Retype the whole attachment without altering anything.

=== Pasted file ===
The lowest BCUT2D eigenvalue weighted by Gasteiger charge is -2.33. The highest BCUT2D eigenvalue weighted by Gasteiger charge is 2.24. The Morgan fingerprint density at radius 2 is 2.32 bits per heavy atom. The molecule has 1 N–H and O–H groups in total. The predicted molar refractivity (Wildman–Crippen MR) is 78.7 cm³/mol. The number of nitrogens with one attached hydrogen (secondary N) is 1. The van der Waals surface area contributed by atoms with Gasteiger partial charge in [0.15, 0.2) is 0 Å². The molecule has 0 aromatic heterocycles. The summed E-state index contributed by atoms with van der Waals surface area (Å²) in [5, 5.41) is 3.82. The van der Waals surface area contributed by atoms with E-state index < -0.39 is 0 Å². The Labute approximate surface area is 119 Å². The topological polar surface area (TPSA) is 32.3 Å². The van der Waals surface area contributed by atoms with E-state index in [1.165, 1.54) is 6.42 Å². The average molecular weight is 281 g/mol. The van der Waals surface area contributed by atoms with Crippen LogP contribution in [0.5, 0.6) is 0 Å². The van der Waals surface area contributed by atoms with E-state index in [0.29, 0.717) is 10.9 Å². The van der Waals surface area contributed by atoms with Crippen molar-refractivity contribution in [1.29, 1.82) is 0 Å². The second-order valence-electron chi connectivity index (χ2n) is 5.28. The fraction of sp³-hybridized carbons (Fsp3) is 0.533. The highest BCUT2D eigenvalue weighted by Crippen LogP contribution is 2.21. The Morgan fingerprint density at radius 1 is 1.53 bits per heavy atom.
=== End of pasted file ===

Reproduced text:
The lowest BCUT2D eigenvalue weighted by Gasteiger charge is -2.33. The highest BCUT2D eigenvalue weighted by Gasteiger charge is 2.24. The Morgan fingerprint density at radius 2 is 2.32 bits per heavy atom. The molecule has 1 N–H and O–H groups in total. The predicted molar refractivity (Wildman–Crippen MR) is 78.7 cm³/mol. The number of nitrogens with one attached hydrogen (secondary N) is 1. The van der Waals surface area contributed by atoms with Gasteiger partial charge in [0.15, 0.2) is 0 Å². The molecule has 0 aromatic heterocycles. The summed E-state index contributed by atoms with van der Waals surface area (Å²) in [5, 5.41) is 3.82. The van der Waals surface area contributed by atoms with E-state index < -0.39 is 0 Å². The Labute approximate surface area is 119 Å². The topological polar surface area (TPSA) is 32.3 Å². The van der Waals surface area contributed by atoms with E-state index in [1.165, 1.54) is 6.42 Å². The average molecular weight is 281 g/mol. The van der Waals surface area contributed by atoms with Crippen LogP contribution in [0.5, 0.6) is 0 Å². The van der Waals surface area contributed by atoms with E-state index in [0.29, 0.717) is 10.9 Å². The van der Waals surface area contributed by atoms with Crippen molar-refractivity contribution in [1.29, 1.82) is 0 Å². The second-order valence-electron chi connectivity index (χ2n) is 5.28. The fraction of sp³-hybridized carbons (Fsp3) is 0.533. The highest BCUT2D eigenvalue weighted by Crippen LogP contribution is 2.21. The Morgan fingerprint density at radius 1 is 1.53 bits per heavy atom.